What is an Account Statement?
An account statement is a periodic summary of account activity with a beginning date and an ending date. The most commonly known are checking account statements, usually provided monthly, and brokerage account statements, which are provided monthly or quarterly. Monthly credit card bills are also considered account statements.
Understanding Account Statements
Account statements refer to almost any official summary of an account, wherever the account is held. Insurance companies may provide account statements summarizing paid-in cash values, for example. Statements can be generated for most any type of accounts that represent ongoing transactions where funds are repeatedly exchanged. This can include online payment accounts such as PayPal, credit card accounts, brokerage accounts and savings accounts.
Utility companies, as well as telephone and subscription television service providers, usually generate account statements for their customers detailing their usage and any overages during the payment cycle. Such statements typically list debits paid, incoming funds or credits received by the account holder, and fees associated with maintaining the account. For example, certain types of savings accounts might incur regular maintenance fees unless a certain minimum balance of funds is maintained in the account. Cable television subscriptions may include state taxes and other surcharges that are included with providing regular service.
How Account Statements Are Used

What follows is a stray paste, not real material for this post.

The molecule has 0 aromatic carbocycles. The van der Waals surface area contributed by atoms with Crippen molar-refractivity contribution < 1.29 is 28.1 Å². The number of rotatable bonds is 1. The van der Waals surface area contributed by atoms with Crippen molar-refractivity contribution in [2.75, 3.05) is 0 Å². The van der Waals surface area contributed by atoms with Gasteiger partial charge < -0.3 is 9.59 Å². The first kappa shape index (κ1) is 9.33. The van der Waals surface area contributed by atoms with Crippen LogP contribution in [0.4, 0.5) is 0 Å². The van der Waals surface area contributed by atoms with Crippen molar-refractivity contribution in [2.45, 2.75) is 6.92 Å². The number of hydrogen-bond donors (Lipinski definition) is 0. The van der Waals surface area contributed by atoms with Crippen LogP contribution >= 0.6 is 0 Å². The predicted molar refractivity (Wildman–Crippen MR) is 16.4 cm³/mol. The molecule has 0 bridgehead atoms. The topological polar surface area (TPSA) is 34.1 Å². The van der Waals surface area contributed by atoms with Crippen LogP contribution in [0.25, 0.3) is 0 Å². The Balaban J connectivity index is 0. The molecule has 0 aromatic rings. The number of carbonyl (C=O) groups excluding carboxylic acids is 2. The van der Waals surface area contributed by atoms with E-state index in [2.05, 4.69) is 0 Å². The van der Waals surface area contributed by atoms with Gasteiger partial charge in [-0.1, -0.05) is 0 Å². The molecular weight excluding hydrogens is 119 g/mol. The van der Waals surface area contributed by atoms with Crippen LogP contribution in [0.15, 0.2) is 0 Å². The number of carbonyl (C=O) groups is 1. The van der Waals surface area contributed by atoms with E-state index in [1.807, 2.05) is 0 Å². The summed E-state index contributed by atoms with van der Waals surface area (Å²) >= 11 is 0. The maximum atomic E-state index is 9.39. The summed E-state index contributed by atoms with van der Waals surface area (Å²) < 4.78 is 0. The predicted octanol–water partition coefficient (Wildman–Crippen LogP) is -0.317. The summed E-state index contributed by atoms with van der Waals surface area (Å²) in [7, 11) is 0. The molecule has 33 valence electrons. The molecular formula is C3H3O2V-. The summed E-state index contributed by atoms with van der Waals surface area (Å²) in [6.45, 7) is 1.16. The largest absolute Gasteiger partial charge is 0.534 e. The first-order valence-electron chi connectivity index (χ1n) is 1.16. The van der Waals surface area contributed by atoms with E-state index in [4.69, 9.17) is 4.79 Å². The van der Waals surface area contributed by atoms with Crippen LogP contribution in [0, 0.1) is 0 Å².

Account statements should be scrutinized for accuracy, and historical statements are critical for budgeting. A credit or loan account statement, for example, may show not only the outstanding balance due but the interest rate charged on that debt and any fees that have been added during the payment cycle. This can include late charges for payments not received by their due date as well as overdraft fees when bank account holders overspend. Your account statements are a window into your finances.
The statement may also list financial information that relates to the account holder such as their credit score, or the estimated time it will take to completely pay off a debt via installment payments. Alerts and notices to the account holder may also appear on these statements, calling attention to matters with the account that need to be addressed, such unusual charges that should be reviewed and verified.
Red Flags on Account Statements
Anomalous items on an account statement may be a sign the account has been compromised, perhaps through a stolen credit or debit card or through identity thieves who gained access to account information. For example, an account holder or the financial institution might spot a charge for concert tickets or a luxury item that seem out of the ordinary. Account holders may be able to dispute such out-of-place charges and file a claim that they did not make the purchase themselves. Reviewing your account statements as they come in is a good financial habit that can catch these red flags before they become a financial disaster.